Allen enjoyed relatively good health until the last couple of years of his life, when arthritis and heart trouble took their toll. He died of lung cancer on October 3rd 2011 with his family by his bedside. We miss him still.

Above: 87th birthday with grandchildren 2010

Bell Edmund 609 *

Edmund Bell

Edmund Bell was born in Blackburn Lancashire on 6th June 1910. He spent his thirty fourth birthday in RAF Transport Command West Africa as the D Day Landings were taking place in Normandy. He had just completed his 151st sortie navigating a Dakota DC3 from Douala, the largest city in the Camaroon, to Accra on the Gold Coast (now Ghana) – a distance of 609 miles in a total flying time of 5hrs 15 mins. Fifty six years later, his funeral took place on his ninetieth birthday at the Parish Church of St. Cuthbert’s Lytham, Lancashire, on June 6th 2000.

The sixth of the month was to be an auspicious day for the Bell Family. His wife, Annie (Nan) was born in Blackburn on 6th April 1912. They were married in the town on 6th July 1937 and their son, Gordon was born there on 6th November 1939. Nan and Edmund had met at school and were married for 63 yrs. For the last thirteen years, they lived in Lytham

“Enlistment for Duration of the Present Emergency”

During the summer of 1940, as the air campaign of the Luftwaffe raged over the skies of Britain, Edmund Bell decided to volunteer for the RAF. He was considered “too old and in a reserved occupation”. On Gordon’s first birthday, his father tried again. This time, the losses incurred in the Battle of Britain meant having to raise the age limits for entry and on 1st April 1941 his medical took place at Preston, Lancashire. The irony of the date did not escape him.

Reflecting on the day four years after the war had ended he wrote;

“Even then, I didn’t understand the purpose of it all because the boys I knew were young, happy and so full of life. But then they did serve an ideal to die for although a few “spivs” today think they were “mugs”. Even Gerald thinks I still am – maybe I am but then possibly I agree with him but I would do exactly the same if I could put the clock back 10-20 years.”

From June 1941 to March 1942, he was trained at RAF Padgate, London, Scarborough, and Carlisle where he noted a “Salary Increase, 3s/6d week (£9-2-0 per annum.)” A final photo was taken with Gordon before departing to Aircrew Despatch Centre, Heaton Park Manchester and a 12 day troop ship voyage to Canada;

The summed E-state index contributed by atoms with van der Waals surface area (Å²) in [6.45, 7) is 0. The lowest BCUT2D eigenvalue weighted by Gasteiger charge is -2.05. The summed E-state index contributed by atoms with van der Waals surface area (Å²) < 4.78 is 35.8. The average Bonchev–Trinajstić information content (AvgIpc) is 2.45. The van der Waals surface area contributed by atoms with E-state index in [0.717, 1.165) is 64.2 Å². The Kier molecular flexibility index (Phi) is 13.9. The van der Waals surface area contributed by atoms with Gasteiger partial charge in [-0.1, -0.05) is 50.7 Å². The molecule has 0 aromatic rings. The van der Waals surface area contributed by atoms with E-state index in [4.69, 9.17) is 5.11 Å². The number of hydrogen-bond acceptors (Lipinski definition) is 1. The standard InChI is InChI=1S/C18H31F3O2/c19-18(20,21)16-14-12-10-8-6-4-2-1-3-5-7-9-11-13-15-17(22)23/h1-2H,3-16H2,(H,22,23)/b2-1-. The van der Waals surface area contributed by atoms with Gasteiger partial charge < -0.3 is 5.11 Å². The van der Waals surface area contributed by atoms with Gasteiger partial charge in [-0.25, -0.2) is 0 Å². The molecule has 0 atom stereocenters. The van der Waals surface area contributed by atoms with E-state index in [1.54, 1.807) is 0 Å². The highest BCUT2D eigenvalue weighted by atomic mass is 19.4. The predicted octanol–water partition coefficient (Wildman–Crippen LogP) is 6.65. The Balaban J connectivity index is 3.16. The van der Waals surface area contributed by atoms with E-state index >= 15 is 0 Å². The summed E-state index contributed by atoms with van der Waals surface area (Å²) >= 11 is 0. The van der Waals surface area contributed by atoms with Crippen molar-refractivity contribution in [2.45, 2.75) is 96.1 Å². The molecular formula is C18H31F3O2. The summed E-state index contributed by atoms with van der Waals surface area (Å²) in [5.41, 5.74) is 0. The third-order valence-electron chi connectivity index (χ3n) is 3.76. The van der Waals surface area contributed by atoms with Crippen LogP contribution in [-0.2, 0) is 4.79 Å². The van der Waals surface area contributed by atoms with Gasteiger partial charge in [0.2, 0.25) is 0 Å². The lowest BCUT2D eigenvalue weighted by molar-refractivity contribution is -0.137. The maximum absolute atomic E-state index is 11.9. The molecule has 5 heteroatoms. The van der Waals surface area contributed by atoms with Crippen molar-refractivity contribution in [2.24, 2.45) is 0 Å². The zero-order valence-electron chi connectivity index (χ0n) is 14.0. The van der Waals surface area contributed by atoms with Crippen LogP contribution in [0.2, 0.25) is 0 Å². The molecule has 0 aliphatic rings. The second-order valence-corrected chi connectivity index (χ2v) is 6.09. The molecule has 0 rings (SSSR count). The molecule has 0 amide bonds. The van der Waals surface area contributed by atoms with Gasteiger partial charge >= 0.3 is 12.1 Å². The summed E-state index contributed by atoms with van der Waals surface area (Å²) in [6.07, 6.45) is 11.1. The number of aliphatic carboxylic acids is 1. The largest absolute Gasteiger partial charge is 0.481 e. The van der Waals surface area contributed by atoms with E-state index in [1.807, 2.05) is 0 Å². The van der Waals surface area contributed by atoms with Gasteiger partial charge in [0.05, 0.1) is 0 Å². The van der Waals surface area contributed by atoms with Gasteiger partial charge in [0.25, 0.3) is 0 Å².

Thursday March 26th – Friday 27th 1942

Into Gourock by 9.00am.Tender to “Rangitiki” in Clyde. Full of Canadian soldiers returning home for courses. Many Nazi prisoners on board- all services; some taken during raids on France. Am on D2 Deck – H18 Mess. Big ship – about 18000 tons. Warm and sunny. Wrote Nan.Good Meal. Conditions pretty lousy. Too many in. Many more prisoners taken on board. Turned in at 9:30pm. Slept badly altho’ tired – too stuffy – Getting ready to move.”

“Beer 6d pint-Players 1s8d for 50 – Oranges 6 for 1/= –Navy Cut + Bruno Tobacco 6d per oz!!!…Bagged a mattress, Set sail at 18. 10hrs, ‘SS Rangitiki’ and another; 2 destroyers escort. Last letter to Nan and Gordon…Bed by 10:15 pm on a mattress on floor. Lousy”

Sunday 29th March to 5th April (Easter Day)

Very Rough, Feeling Seedy!! – 3 times as far to go yet. Pitching and Rolling Like Mad. Head whizzing round like a top….Mother’s birthday (31st March) …Death aboard other ship. Hope it’s not one of our lads. Very overcrowded and stuffy. …Raining hard and gale blowing; visibility almost nil…Prisoners hoping to make a break. Guard doubled about 100 miles away from Halifax.” (Canada)

During the voyage, a trade developed swapping chocolates and cigarettes for Nazi badges from prisoners.


Monday 6th April 1942

“Nan 30 today. Easter Monday” “…fog lifted slightly – sighted land 6:15pm! pulled into Halifax – Nova Scotia by 8pm. grand sight –  big place – no blackout here. wrote Nan.”

Aircrew Training in Canada

From March 1942 to February 1943, Edmund Bell was posted to  the Elementary Flying Training School (EFTS) RAF Pearce, some 2,800 miles to the east via Montreal.